The University of California, San Francisco (UCSF) Bakar Computational Health Sciences Institute capitalized on powerful cloud-based computing made possible by Amazon Web Services (AWS) to enable two projects involving the sequencing of genomes of the viruses infecting hundreds of COVID-19 patients in the San Francisco Bay Area using CRISPR gene-technology in a research study. Front and center in this innovative effort was the laboratory of Charles Chiu, MD, PhD.
As recently announced from the Bakar Institute, data and computation represent hallmarks of the newest paradigm of scientific research, especially in this time of COVID-19 where innovation drives discovery. Technology is absolutely key to helping researchers work more effectively with data in support of mission-critical COVID-19 studies. Amazon Web Services (AWS—the cloud computing division of Seattle-based Amazon) offered their support and donated service credits provided by the AWS Diagnostic Development Initiative for cutting edge COVID-19 research at the University of California, San Francisco (UCSF).
The COVID-19 Host Transcriptome Profiling Project—What is this?
The translational research laboratory team, led by Dr. Chiu, is performing transcriptome analysis of nasal swab and whole blood samples from patients with viral respiratory infection to identify specific biomarkers of the disease.
What have the accomplished thus far?
To date, the team have identified distinct signatures for influenza, RSV (respiratory syncytial virus), bacterial sepsis, Lyme disease, and babesiosis.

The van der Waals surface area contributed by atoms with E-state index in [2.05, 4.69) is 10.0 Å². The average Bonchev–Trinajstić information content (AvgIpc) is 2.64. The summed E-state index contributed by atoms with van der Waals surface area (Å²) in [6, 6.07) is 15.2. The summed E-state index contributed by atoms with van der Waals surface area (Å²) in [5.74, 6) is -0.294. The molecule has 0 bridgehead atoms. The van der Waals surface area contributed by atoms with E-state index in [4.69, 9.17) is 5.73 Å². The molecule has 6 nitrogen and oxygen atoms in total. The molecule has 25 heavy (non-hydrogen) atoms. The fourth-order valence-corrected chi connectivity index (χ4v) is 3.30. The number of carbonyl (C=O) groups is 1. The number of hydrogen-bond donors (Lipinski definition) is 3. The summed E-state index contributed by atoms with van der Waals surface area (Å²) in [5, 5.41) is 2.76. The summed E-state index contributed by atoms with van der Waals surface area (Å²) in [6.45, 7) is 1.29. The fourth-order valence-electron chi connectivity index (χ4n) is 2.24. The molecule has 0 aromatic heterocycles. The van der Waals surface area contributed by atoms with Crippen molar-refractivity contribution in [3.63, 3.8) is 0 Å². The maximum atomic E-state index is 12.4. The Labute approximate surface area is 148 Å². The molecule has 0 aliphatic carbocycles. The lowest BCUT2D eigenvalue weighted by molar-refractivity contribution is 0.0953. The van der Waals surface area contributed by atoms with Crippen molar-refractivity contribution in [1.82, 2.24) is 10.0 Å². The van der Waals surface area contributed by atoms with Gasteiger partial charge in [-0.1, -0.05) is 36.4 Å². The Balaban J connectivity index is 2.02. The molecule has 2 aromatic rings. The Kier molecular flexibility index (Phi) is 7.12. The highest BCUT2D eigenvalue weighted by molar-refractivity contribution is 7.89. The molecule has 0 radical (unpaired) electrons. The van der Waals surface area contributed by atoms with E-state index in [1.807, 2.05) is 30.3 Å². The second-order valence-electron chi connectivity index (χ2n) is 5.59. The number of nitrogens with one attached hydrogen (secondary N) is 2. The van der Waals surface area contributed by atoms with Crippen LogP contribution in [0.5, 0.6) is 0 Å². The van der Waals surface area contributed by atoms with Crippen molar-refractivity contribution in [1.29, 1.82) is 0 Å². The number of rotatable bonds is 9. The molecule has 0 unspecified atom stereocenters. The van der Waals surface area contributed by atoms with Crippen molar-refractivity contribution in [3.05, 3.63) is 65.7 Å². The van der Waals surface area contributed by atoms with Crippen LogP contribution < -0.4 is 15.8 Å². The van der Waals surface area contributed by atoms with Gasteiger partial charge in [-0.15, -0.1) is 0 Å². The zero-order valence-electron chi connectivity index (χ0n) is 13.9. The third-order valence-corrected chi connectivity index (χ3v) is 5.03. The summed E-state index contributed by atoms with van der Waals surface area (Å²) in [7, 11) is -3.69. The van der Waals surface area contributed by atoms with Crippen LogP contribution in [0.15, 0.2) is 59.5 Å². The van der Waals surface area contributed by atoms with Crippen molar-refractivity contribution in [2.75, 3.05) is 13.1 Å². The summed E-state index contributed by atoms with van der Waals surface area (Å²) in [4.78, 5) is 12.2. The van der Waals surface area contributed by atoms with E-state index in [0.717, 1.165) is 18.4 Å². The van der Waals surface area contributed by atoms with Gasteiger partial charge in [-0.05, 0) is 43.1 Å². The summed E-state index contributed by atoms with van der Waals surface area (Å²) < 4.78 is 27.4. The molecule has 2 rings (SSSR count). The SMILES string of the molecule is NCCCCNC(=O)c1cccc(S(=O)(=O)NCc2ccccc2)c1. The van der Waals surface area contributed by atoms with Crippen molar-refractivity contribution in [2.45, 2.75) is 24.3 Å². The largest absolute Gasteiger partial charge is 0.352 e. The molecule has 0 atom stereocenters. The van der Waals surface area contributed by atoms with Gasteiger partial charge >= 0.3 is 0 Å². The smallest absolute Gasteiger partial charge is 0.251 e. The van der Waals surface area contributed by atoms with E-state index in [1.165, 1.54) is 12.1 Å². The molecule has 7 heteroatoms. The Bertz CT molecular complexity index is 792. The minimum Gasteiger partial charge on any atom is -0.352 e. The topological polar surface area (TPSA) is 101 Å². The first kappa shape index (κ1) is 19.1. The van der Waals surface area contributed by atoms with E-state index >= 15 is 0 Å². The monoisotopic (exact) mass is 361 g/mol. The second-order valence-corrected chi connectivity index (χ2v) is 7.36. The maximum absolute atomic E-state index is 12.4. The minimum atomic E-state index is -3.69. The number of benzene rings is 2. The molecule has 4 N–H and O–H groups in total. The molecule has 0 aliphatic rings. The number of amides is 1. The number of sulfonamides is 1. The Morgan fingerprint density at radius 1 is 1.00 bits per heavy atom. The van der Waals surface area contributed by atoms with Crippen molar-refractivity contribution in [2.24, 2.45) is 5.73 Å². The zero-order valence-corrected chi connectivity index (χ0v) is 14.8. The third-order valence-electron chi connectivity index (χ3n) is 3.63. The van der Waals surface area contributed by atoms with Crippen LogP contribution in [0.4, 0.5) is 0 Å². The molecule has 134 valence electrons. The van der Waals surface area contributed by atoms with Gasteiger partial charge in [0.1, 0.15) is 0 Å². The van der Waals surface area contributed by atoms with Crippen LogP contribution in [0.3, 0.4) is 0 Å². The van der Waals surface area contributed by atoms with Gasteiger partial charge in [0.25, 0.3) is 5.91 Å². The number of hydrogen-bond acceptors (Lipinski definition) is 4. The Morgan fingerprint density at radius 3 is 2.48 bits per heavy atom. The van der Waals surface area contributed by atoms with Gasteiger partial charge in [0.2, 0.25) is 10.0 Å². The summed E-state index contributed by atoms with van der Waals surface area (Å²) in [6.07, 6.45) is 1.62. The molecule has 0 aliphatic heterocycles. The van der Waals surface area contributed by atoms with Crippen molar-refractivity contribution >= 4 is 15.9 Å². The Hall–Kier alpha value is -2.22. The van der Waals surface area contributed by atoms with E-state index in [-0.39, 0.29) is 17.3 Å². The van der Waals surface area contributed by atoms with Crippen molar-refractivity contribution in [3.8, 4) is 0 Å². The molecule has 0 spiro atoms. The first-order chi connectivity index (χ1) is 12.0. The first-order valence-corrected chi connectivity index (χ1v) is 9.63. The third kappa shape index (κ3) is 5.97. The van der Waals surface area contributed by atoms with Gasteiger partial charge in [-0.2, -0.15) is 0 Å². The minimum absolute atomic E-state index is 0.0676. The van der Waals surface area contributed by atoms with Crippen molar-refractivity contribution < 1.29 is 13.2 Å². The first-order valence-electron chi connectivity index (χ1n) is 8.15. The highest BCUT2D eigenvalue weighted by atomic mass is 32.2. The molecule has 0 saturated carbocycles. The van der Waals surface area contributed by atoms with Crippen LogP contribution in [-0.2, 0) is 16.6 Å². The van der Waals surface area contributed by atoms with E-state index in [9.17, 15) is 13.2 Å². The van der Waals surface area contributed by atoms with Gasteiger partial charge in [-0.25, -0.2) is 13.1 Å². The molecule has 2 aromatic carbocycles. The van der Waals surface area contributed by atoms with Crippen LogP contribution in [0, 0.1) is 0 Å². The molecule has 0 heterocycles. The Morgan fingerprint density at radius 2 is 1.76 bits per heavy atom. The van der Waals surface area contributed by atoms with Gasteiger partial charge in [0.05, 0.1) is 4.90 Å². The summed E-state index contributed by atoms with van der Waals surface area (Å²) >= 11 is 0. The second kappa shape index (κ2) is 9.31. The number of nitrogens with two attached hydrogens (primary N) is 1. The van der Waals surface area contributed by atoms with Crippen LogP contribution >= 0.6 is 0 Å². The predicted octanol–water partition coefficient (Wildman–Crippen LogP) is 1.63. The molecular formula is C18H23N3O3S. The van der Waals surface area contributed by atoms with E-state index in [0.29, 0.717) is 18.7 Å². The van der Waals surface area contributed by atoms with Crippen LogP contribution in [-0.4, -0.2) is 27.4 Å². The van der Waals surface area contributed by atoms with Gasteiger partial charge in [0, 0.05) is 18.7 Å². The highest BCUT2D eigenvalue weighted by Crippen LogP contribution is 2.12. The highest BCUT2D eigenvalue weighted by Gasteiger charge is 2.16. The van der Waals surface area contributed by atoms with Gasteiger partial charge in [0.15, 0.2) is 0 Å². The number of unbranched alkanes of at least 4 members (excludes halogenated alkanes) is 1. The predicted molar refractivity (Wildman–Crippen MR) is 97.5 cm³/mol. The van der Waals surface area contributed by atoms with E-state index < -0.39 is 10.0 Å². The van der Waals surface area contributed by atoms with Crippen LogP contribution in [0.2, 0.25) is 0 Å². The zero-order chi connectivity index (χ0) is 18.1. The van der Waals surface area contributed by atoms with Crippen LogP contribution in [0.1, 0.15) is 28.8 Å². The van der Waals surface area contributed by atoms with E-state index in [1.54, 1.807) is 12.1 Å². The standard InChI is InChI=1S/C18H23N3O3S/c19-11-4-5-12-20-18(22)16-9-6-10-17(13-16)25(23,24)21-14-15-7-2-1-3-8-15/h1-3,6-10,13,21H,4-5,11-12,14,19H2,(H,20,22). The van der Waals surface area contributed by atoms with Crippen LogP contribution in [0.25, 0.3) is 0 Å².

What is UCSF’s relevant hypothesis here?
They have formulated a hypothesis that COVID-19 infection may evoke a specific and distinct host response in infected patients that would be detectable by RNA sequencing, and that machine-learning based models can discriminate between respiratory viral infections on the basis of the host response. Hence, indirect diagnostic testing on the basis of the early host response may be critical to aiding rapid response efforts as recent data has suggested that SARS-CoV-2 is associated with asymptomatic infection and transmission.
How did AWS help Chui and team with the COVID-19 viral Genomic Sequencing Project?
The AWS infrastructure supported the development of a method (metagenomic sequencing with spiked primer enrichment, MSSPE) that will enrich metagenomic libraries for 2019-nCOV genome sequences. The method is complementary to other methods of viral genome sequence recovery, and is particularly useful for analysis of nasopharyngeal swab samples with low viral concentrations.
How has the UCSF team leveraged this new method?
The team used the new method, powered by AWS, to conduct a genomic survey of SARS-CoV-2 strains circulating in California. For example, the team was able to demonstrate that the strain of SARS-CoV-2 that infected people aboard the Grand Princess cruise ship clusters with the WA1 strain predominantly circulating in Washington State.
And now the team is collaborating with the US CDC, California Department of Public Health, and the Santa Clara Department of Public Health to conduct real-time, genomic surveillance of SARS-CoV-2 infection in California.
Why is this work so important?
Well this work, led by Chiu at his lab at UCSF’s Bakar Computational Health Sciences Institute along with the technology offered by AWS, helps health agencies track mutations and the spread of the infection—essential work for guiding public health interventions to minimize further spread of the virus while residents are told to “shelter in place.” Emphasizing the importance of the technology elements, Chiu noted, “In today’s rapid-changing environment around the COVID-19 pandemic, cloud computing resources will accelerate our efforts to design the next generation of diagnostic tests and provide real-time, actionable genomic data to inform the public health response.”
Charles Chiu, MD, PhD
Call to Action: Interested in learning more about how the UCSF Bakar Computational Health Sciences Institute developed this approach? We include Chiu’s contact details.